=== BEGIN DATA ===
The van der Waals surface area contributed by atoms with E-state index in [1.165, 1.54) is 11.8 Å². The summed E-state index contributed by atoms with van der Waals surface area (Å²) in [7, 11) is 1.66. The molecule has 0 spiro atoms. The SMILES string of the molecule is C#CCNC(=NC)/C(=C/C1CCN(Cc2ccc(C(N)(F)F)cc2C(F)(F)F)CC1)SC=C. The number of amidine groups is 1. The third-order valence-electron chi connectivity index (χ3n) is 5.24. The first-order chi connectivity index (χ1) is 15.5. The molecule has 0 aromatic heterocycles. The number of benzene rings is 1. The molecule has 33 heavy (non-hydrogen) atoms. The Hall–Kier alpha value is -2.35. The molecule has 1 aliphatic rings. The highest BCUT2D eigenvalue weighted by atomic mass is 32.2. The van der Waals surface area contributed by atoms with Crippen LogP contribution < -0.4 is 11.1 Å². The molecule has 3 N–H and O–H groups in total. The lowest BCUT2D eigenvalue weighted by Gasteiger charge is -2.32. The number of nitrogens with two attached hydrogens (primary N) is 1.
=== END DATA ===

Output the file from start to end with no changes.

The van der Waals surface area contributed by atoms with E-state index in [1.165, 1.54) is 11.8 Å². The summed E-state index contributed by atoms with van der Waals surface area (Å²) in [7, 11) is 1.66. The molecule has 0 spiro atoms. The SMILES string of the molecule is C#CCNC(=NC)/C(=C/C1CCN(Cc2ccc(C(N)(F)F)cc2C(F)(F)F)CC1)SC=C. The number of amidine groups is 1. The third-order valence-electron chi connectivity index (χ3n) is 5.24. The first-order chi connectivity index (χ1) is 15.5. The molecule has 0 aromatic heterocycles. The number of benzene rings is 1. The molecule has 33 heavy (non-hydrogen) atoms. The Hall–Kier alpha value is -2.35. The molecule has 1 aliphatic rings. The highest BCUT2D eigenvalue weighted by atomic mass is 32.2. The van der Waals surface area contributed by atoms with Crippen LogP contribution < -0.4 is 11.1 Å². The molecule has 3 N–H and O–H groups in total. The lowest BCUT2D eigenvalue weighted by Gasteiger charge is -2.32. The number of nitrogens with two attached hydrogens (primary N) is 1.